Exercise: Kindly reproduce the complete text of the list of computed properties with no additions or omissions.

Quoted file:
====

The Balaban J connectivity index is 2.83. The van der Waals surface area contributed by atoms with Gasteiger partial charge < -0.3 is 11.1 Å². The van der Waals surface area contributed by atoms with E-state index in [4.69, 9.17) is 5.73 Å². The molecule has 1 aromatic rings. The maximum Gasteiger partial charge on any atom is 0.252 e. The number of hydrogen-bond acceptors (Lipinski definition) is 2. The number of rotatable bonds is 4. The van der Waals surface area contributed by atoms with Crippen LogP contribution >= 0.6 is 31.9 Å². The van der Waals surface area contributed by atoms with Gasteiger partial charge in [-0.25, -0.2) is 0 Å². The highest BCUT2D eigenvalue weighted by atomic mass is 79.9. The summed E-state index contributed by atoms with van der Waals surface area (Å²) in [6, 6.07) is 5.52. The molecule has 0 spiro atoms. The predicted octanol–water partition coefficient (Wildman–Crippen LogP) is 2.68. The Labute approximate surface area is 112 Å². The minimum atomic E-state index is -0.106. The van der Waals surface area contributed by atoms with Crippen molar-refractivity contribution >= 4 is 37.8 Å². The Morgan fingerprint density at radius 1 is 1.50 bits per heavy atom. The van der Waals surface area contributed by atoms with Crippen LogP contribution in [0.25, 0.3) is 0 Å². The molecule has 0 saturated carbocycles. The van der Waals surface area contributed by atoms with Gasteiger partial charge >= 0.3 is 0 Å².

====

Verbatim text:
The Balaban J connectivity index is 2.83. The van der Waals surface area contributed by atoms with Gasteiger partial charge < -0.3 is 11.1 Å². The van der Waals surface area contributed by atoms with E-state index in [4.69, 9.17) is 5.73 Å². The molecule has 1 aromatic rings. The maximum Gasteiger partial charge on any atom is 0.252 e. The number of hydrogen-bond acceptors (Lipinski definition) is 2. The number of rotatable bonds is 4. The van der Waals surface area contributed by atoms with Crippen LogP contribution >= 0.6 is 31.9 Å². The van der Waals surface area contributed by atoms with Gasteiger partial charge in [-0.25, -0.2) is 0 Å². The highest BCUT2D eigenvalue weighted by atomic mass is 79.9. The summed E-state index contributed by atoms with van der Waals surface area (Å²) in [6, 6.07) is 5.52. The molecule has 0 spiro atoms. The predicted octanol–water partition coefficient (Wildman–Crippen LogP) is 2.68. The Labute approximate surface area is 112 Å². The minimum atomic E-state index is -0.106. The van der Waals surface area contributed by atoms with Crippen molar-refractivity contribution >= 4 is 37.8 Å². The Morgan fingerprint density at radius 1 is 1.50 bits per heavy atom. The van der Waals surface area contributed by atoms with Crippen LogP contribution in [0.25, 0.3) is 0 Å². The molecule has 0 saturated carbocycles. The van der Waals surface area contributed by atoms with Gasteiger partial charge >= 0.3 is 0 Å².